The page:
Envoys from nearly 200 nations are meeting in Kigali to discuss ridding the world of hydrofluorocarbons (HFCs), gases introduced to save the ozone layer only to unwittingly assail Earth’s climate.
Representatives of 197 countries — among them 40 ministers including US Secretary of State John Kerry — are attending the summit.
Delegates are hopeful that after years of talks, countries are now poised to commit to phasing out HFCs, introduced in the 1990s to replace chlorofluorocarbons (CFCs) in refrigerators, aerosols and air-conditioners.
CFCs were discontinued under the ozone-protecting Montreal Protocol when scientists realized they were responsible for the growing hole in the ozone layer, which protects Earth from the Sun’s dangerous ultraviolet rays.
However, it turned out that HFCs — while safe for the now-healing ozone — are thousands of times more potent at trapping heat in the atmosphere than carbon dioxide, the main greenhouse gas.
“We are meeting ... with unity of purpose: to pass an ambitious amendment to the protocol that would phase out the use of hydrofluorocarbons,” Rwandan Minister of Land, Forests, Environment and Mining Vincent Biruta said.
“We have a unique opportunity to harness the goodwill and commitment to protect our climate and secure the bright future our citizens deserve,” he said.
HFCs “are increasing at a rate of 10 to 15 percent a year,” Greenpeace global strategist Paula Carbajal said, making them “the fastest-growing greenhouse gas.”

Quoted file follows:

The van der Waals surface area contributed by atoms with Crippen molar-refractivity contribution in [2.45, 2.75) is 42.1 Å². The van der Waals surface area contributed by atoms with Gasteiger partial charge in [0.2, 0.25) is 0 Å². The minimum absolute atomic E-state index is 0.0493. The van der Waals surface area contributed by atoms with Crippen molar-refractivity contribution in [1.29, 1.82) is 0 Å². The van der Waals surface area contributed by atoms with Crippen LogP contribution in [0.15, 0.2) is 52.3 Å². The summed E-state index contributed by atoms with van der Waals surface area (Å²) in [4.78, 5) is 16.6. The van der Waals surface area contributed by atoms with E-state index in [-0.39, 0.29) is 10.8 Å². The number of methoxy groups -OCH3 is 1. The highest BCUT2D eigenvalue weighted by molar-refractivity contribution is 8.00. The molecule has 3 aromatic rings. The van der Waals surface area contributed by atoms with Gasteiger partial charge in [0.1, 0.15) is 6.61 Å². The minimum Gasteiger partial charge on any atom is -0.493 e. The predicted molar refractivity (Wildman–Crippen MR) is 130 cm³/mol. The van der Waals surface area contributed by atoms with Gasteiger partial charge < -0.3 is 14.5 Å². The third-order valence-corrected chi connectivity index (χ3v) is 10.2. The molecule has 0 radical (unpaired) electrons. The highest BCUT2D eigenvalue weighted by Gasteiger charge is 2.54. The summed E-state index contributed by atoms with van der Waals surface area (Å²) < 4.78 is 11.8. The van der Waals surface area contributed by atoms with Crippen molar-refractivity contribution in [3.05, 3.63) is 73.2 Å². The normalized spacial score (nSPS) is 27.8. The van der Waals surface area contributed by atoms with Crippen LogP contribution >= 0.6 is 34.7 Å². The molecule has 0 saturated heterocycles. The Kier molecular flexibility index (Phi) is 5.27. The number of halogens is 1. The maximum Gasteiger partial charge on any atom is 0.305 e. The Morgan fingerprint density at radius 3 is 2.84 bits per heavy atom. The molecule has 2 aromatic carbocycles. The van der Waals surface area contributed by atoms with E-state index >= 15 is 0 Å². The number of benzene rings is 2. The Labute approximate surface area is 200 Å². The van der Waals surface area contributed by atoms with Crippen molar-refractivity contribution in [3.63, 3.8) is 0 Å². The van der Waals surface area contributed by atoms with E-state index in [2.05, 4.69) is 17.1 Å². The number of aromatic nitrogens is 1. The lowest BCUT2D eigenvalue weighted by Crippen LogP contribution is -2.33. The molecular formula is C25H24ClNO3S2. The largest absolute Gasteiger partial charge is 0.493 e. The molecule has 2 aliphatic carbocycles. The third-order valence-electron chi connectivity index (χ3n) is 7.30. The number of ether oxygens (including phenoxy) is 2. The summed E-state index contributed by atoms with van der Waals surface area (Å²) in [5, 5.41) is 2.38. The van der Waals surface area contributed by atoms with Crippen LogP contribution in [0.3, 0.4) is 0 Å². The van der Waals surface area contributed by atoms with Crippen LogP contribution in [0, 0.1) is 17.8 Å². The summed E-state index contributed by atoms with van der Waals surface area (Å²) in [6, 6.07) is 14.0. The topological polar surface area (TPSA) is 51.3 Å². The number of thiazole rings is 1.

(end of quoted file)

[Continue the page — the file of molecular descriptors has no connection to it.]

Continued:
“If HFC growth is not stopped, it becomes virtually impossible to meet the Paris goals,” said David Doniger of the Natural Resources Defense Council, an environmental advocacy group, referring to the so-called Paris Agreement on curbing climate change.
Wael Hmaidan, international director of Climate Action Network, a coalition of non-governmental organizations, called for “an ambitious deal” to be signed in Kigali.
HFCs — though a greenhouse gas like carbon dioxide, methane and nitrous oxide — are not dealt with under the Paris Agreement, but under the Montreal Protocol, adopted in 1987.
The protocol also provided for the phase-out of interim replacement gases called hydrochlorofluorocarbons (HCFCs) — by 2040 for developing countries, and 2030 for rich ones.
This week’s meeting, which started on Monday, is the 28th of the treaty’s 197 country parties.
Negotiators are weighing various proposals for amending the protocol to freeze HFC production and use-by dates ranging from right away to 2031.
India, which is a major HFC producer along with China, backs the later date, while countries in very hot parts of the world, where HFC-using air-conditioners are in high demand, want temporary exemptions.
Last month, a group of developed countries and companies offered US$80 million to help developing countries make the switch away from HFCs.
This week’s meeting follows hot on the heels of an aviation industry agreement to cap carbon dioxide emissions at 2020 levels by 2035, and the Paris Agreement obtaining the required signatures to enter into legal force from Nov. 4.
Bureaucrats have been meeting in Kigali since Monday with senior officials arriving to try to thrash out a final agreement yesterday and today.
“It’s critical that nations seize this opportunity to reach the most ambitious HFC phase-down agreement possible,” said Rachel Cleetus, climate policy manager at the Union of Concerned Scientists, a US-based think tank.
“Our time to act to limit the worst consequences of climate change is rapidly dwindling,” she said.
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